Package services and nonmailing products saw some of the highest increases. Media and library mail went from $3.71 to $4.11, a 40-cent bump. Money orders went from $1.30 to $1.45.
Mailing groups are challenging the new rates in the District of Columbia Circuit Court of Appeals. The changes will take effect in Aug. 29.
Some experts are skeptical that the Postal Service needs to raise prices to generate revenue. The agency predicted close to $10 billion in losses in the current fiscal year, but halfway through the marking period, it is only down $448 million, according to its most recent filing with the PRC. Mail volume in 2021 is up 11 percent over internal year-to-date estimates.
Marketing mail, a crucial driver of volume that fell sharply in 2020, has roared back as businesses restart advertising campaigns. Volume in April rose 56 percent over the same period in 2020, and revenue jumped 61.2 percent. The agency’s package business also remains brisk. Revenue year-to-date climbed 37.2 percent compared with the year-ago period.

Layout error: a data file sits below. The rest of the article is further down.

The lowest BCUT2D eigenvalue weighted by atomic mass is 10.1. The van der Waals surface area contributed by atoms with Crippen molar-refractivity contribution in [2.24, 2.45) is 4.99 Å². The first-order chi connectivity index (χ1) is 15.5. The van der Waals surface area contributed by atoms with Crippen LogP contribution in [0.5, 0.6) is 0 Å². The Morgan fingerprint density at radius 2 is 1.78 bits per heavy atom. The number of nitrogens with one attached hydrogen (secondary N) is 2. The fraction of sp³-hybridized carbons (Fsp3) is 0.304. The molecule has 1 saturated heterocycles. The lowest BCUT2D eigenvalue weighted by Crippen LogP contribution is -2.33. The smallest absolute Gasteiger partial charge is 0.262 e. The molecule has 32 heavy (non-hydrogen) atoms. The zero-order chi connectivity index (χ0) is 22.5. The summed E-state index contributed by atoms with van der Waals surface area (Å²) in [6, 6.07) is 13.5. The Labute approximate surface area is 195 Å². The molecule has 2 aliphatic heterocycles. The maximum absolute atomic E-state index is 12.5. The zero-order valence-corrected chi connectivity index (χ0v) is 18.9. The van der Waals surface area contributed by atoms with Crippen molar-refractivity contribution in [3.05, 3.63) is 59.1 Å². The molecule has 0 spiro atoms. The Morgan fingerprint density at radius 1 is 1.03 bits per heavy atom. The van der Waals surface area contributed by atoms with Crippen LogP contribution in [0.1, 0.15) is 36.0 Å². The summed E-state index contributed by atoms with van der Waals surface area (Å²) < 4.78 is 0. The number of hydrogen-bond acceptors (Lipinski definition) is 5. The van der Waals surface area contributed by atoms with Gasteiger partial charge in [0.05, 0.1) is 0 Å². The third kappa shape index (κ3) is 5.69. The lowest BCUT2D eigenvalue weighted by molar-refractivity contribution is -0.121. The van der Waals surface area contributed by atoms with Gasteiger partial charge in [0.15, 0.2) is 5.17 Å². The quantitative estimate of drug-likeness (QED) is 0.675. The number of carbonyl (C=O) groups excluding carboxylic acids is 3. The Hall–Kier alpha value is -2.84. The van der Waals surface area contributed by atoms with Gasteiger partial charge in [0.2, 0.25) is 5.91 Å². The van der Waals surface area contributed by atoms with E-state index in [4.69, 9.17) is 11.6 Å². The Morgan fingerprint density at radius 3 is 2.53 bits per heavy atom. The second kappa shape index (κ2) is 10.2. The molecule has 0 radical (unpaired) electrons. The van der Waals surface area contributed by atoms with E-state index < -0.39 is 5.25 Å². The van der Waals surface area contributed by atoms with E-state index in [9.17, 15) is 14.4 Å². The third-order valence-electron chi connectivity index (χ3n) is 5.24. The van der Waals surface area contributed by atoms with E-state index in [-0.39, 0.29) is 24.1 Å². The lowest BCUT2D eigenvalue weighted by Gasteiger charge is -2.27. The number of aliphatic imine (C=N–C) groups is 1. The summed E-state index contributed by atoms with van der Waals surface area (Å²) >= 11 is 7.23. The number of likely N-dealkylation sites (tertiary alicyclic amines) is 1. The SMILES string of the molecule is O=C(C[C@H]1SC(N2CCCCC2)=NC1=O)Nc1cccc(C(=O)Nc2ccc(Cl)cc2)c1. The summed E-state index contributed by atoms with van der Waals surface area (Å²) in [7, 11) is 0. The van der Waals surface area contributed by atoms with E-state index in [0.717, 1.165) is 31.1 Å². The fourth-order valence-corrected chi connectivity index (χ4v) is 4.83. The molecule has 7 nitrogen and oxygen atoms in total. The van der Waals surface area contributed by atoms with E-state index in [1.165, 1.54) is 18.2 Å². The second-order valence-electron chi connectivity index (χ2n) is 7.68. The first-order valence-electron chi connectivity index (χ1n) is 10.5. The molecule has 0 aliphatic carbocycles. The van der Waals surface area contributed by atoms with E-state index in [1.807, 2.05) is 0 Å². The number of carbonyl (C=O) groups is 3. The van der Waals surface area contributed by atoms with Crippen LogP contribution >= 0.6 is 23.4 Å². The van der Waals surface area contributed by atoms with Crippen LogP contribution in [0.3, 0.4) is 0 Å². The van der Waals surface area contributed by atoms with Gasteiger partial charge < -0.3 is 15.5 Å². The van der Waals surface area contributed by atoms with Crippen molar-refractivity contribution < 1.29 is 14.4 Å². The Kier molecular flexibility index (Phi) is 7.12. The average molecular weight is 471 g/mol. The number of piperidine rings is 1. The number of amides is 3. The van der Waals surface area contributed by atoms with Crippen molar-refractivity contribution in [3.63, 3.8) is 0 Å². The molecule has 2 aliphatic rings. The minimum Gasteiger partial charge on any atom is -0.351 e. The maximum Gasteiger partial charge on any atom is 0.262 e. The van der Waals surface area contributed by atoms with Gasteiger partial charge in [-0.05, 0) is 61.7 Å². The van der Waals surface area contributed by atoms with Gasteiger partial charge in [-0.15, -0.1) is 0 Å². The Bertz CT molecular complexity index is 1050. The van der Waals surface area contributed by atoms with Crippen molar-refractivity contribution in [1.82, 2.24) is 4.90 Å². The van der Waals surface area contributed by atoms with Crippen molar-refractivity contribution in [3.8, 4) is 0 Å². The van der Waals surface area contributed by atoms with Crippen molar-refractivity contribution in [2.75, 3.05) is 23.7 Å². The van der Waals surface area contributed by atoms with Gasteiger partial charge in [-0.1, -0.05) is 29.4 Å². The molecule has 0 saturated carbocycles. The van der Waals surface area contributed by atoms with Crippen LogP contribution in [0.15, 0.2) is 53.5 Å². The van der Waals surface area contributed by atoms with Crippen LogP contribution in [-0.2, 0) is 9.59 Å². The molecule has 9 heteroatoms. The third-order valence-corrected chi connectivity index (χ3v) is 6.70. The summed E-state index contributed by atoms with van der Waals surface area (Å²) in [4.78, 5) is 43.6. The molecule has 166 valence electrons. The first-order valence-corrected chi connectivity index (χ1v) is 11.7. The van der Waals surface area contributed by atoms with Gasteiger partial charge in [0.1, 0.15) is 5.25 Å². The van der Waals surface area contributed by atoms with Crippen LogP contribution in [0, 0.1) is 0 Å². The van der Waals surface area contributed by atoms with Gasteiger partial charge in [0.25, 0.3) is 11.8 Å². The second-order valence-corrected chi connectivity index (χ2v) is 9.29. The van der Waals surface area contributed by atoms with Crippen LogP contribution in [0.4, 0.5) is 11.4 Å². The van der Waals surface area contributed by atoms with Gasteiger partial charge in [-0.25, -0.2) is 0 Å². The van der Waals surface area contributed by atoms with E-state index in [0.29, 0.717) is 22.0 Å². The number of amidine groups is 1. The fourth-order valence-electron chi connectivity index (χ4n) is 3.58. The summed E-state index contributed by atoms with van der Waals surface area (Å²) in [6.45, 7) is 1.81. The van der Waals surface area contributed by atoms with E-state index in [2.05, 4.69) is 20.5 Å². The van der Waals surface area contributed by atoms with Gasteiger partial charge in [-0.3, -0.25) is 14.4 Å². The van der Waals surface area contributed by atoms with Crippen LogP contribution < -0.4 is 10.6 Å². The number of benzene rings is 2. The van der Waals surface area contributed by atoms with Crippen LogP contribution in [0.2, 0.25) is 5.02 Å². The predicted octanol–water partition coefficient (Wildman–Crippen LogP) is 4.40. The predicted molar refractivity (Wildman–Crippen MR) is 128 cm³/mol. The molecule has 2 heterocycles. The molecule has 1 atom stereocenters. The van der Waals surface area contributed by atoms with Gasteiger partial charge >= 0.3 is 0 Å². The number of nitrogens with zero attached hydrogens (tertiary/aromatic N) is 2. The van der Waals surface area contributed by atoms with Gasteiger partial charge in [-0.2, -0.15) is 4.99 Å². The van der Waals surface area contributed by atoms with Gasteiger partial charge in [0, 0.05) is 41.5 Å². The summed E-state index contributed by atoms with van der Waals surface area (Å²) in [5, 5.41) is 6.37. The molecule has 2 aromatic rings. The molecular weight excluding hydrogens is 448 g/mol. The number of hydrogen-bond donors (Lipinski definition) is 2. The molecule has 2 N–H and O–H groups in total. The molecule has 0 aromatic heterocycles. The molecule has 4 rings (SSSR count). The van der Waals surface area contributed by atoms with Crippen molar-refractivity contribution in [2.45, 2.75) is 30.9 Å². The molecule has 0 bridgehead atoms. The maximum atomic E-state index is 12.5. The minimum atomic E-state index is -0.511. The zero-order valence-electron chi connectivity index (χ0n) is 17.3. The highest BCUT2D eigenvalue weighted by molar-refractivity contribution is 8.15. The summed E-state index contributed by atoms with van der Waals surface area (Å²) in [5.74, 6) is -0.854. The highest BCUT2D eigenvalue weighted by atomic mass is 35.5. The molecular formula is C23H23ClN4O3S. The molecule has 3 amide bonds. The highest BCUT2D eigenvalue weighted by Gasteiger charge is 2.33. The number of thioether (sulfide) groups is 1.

The Postal Service is flush with cash, with $25 billion in liquid assets, and it is on track to receive more financial help from Congress, where a bill to relieve the agency of $5 billion annual payments to prefund retiree health care costs appears to have a filibuster-proof majority in the Senate.
“Why at a time when we’re coming out the pandemic — when businesses need to thrive, when advertisers need to expand — why would you want to choke them out of mail by raising rates?” said Art Sackler, manager of the Coalition for a 21st Century Postal Service, an industry group whose members include Amazon, eBay and other commercial mailers. “The stars seem to be aligning for the Postal Service as it is.”